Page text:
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Fat pets a weighty issue

Analyst Ruth Phua, who is trying to get her overweight cat Ah Gao to lose weight.

Publication Date : 03-07-2012

 

After years of feasting on char siew and abalone, Ah Mao weighs nearly 11kg - more than double his ideal weight.

Ah Mao is accounts officer Lin Miaohui's 11-year-old pet cat. Dry cat food and tuna alone do not satisfy the local short-haired tabby. He meows pitifully when his human housemates sit down to a meal, pawing at their legs for scraps, and turns up the intensity of his 'Puss-In-Boots gaze', says Lin, 29.

Veterenarians and pet experts interviewed say that, with growing affluence, pet owners are over-feeding their dogs, cats, hamsters, rabbits and even turtles.

Ricky Yeo, a dog behaviour expert who runs The Dog Listener Consultancy here, has observed a 20 to 30 per cent increase in the number of overweight dogs at dog-related events in the past three years.

Says Yeo, who is also the president of animal welfare organisation Action For Singapore Dogs: "With increasing affluence, dog owners are treating their pets like children. Dogs are pampered with excessive food and treats. And with owners' busy schedules, these dogs do not get adequate exercise and become obese."

Like overweight humans, obese pets have a higher risk of getting diabetes mellitus, lower urinary tract disease, joint disease and osteoarthritis. They are also more prone to fatty liver, decreased stamina and non-allergic skin conditions - due to the inability to groom efficiently - says Dr Cathy Chan, a veterinarian at The Animal Doctors.

These factors are why obesity can shorten a pet's lifespan.

Dr Hsu Li Chieh from The Animal Clinic warns that a fat dog is less able to regulate its body heat, causing it to suffer more in Singapore's hot climate.

For these reasons, dog-owner Christina Lim wants to help her eight-year-old shih tzu lose weight.

Mango, who weighs 11kg, is slightly bow-legged - a condition that predisposes her to joint problems and can be exacerbated by her weight. Her ideal weight is between 4.5kg and 7.3kg.

"She can spend up to 20 hours a day lying down, not moving," says Lim, 32, a retail sales manager with a courier services company.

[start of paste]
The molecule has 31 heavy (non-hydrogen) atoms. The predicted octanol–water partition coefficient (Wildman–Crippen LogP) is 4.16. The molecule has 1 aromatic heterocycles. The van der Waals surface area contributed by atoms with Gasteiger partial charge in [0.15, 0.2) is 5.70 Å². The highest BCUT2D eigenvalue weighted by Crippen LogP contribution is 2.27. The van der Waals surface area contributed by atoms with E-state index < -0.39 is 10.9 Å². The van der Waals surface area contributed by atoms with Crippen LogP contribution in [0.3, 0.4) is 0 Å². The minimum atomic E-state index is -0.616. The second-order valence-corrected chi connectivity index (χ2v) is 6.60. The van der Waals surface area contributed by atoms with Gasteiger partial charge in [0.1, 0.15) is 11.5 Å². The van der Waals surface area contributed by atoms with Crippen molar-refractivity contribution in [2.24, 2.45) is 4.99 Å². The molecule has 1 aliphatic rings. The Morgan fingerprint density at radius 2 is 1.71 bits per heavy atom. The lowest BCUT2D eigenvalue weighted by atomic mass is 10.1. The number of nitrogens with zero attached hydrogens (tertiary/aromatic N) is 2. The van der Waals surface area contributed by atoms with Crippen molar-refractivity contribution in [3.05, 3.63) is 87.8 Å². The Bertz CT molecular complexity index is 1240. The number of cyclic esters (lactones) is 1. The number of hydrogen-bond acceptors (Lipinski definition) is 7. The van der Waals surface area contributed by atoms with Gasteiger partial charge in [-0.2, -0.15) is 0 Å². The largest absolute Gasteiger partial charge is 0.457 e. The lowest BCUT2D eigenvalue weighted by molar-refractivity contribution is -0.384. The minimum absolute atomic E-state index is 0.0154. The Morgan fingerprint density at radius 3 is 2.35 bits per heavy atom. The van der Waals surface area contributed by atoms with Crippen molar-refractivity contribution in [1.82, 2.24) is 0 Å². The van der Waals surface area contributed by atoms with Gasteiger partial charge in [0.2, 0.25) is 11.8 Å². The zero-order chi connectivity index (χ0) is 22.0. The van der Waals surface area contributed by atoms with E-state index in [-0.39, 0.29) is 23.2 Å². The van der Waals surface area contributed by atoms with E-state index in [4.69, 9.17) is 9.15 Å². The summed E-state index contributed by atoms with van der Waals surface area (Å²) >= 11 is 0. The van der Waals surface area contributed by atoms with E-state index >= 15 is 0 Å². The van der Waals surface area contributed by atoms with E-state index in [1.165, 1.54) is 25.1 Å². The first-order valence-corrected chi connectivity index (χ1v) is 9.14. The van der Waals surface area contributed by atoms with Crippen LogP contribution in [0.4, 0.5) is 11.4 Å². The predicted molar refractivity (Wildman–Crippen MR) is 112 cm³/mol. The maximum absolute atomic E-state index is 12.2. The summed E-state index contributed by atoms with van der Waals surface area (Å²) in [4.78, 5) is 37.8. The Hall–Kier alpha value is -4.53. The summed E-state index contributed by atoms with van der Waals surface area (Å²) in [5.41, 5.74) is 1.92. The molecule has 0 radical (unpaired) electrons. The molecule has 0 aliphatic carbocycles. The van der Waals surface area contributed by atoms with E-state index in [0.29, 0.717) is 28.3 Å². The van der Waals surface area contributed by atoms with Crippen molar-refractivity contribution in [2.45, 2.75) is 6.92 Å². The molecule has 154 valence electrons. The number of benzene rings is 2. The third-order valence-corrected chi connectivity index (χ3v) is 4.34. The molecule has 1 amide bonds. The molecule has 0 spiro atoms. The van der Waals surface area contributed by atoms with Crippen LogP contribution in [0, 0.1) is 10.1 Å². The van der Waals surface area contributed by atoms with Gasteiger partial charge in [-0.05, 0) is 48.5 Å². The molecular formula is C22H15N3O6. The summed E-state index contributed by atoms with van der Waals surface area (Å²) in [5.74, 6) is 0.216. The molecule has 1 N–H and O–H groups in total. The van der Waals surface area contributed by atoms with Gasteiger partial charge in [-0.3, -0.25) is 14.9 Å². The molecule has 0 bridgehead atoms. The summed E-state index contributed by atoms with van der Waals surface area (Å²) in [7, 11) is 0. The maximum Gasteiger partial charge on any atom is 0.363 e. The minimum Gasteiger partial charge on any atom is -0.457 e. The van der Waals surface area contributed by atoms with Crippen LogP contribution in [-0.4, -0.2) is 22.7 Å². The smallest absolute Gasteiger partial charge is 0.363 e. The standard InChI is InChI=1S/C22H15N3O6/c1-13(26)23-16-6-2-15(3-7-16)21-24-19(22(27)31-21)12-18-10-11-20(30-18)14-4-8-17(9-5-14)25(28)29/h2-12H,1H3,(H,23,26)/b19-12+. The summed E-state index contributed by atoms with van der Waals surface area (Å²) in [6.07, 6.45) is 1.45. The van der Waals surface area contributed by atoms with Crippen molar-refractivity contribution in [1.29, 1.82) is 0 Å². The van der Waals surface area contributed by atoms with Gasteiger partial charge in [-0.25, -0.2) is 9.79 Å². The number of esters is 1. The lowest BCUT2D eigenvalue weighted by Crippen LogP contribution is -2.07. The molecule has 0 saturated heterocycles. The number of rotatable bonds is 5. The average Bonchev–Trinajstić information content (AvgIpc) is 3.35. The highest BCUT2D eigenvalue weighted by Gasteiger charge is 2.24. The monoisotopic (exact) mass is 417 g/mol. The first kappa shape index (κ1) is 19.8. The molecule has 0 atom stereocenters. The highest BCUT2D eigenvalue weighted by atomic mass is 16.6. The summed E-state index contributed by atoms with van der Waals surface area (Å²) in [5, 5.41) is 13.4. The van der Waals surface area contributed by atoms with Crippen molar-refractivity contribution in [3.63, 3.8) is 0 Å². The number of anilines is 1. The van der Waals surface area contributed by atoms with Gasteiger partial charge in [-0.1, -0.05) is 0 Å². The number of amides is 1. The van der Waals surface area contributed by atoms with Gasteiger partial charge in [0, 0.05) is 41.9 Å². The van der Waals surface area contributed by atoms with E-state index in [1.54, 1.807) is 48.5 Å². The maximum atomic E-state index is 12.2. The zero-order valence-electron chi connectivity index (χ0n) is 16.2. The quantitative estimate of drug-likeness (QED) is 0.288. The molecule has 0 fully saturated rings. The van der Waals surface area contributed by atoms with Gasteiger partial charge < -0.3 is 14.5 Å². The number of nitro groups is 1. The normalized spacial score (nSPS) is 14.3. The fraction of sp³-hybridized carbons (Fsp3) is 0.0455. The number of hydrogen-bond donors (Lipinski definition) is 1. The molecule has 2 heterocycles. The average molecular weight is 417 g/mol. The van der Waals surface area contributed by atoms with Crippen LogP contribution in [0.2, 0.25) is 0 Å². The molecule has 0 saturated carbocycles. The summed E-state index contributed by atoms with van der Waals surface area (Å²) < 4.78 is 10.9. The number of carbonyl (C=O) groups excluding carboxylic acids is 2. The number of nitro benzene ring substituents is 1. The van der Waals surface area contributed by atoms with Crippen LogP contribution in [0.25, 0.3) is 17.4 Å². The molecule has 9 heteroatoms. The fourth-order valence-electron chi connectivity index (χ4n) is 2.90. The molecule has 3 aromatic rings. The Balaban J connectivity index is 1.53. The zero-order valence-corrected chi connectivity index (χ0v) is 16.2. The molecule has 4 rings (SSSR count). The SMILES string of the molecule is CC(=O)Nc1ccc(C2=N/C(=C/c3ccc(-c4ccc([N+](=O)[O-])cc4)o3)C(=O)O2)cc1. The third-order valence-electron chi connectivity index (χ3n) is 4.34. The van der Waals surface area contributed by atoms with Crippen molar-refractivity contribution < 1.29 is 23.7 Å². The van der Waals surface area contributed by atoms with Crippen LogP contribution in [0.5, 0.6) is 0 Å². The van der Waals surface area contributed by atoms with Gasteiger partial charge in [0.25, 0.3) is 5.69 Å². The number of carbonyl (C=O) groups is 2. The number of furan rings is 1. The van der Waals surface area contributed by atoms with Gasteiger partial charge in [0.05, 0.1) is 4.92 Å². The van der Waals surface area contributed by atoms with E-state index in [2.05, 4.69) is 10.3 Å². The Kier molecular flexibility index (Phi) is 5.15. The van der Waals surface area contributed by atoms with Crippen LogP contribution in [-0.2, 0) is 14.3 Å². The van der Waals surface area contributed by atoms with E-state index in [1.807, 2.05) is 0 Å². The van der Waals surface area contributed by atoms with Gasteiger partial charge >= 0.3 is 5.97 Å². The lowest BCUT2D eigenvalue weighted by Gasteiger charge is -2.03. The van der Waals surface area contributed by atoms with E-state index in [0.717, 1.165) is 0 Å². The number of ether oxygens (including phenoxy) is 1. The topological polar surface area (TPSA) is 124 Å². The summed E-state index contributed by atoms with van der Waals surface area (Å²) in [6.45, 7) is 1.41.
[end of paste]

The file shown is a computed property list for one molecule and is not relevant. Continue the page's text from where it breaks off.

"But she's very alert to the sound of the microwave oven. Once she hears someone using it, she will gallop to the kitchen. That's the only time she runs. She's very, very food-driven."

Once, Mango scarfed down a whole box of liqueur chocolates, with their foils still on, when her owner's back was turned.

Lim feeds Mango the recommended serving of low-fat kibbles and allows her to snack on only fruits instead of dog treats. But Lim's helper Wati, 32, the dog's main food giver, cannot resist sharing her own lunch with Mango.

Says Lim: "She cannot help herself when Mango gazes at her with those expectant, limpid brown eyes, and puts a paw on her knee."

Getting Mango to lose weight through exercise is an uphill challenge. The dog refuses to finish her walks and plays fetch half-heartedly with Venus, 11, Lim's other dog - a maltese that is not overweight.

Such stories are not new to Dr Chan. "Treats and table scraps are usually the culprit. It is very hard to resist a begging dog or one that would perform for treats. We often hear of dogs being fed fried chicken, french fries, fatty pork and so on," she says.

Dog breeds that tend to exhibit more gentle characteristics, such as the golden retriever, shih tzu and lhasa apso, are more susceptible to obesity, says Yeo. However, the main causes of obesity are over-feeding and not exercising enough, he added.

Pet experts highly recommend restricting feeding to designated feeding times. Rodents store food inside their pouches for up to 48 hours and their food bowl does not need to be topped up incessantly, explains Dr Chan. Sunflower seeds, which have high fat content, should not be their primary food source.

As Melissa Lim, a committee member of the Cat Welfare society puts it: "People need to understand that there is no need for free-flow cat food buffets 24/7."

Ruth Phua, 30, an analyst, is trying to get her 8kg local shorthaired cat, Ah Gao, four, to lose weight by feeding it only two meals of dry cat food - once in the morning and once in the evening.

She says: "We are really concerned about his weight. Ah Gao's latest blood test shows that he doesn't have diabetes but we were warned that he could suffer health issues if he continues overeating."

But it is not easy getting Ah Mao to do the same. If they ignore him, he attacks their hands and legs with outstretched claws. As a result, slices of meat are quickly surrendered. His favourite foods are char siew and fried fish - and not steamed, mind you.

"My 62-year-old aunt is the primary caregiver and she believes that if he is asking for food, he must be hungry. I've given up trying to explain to her that it isn't so," says Lin.

 

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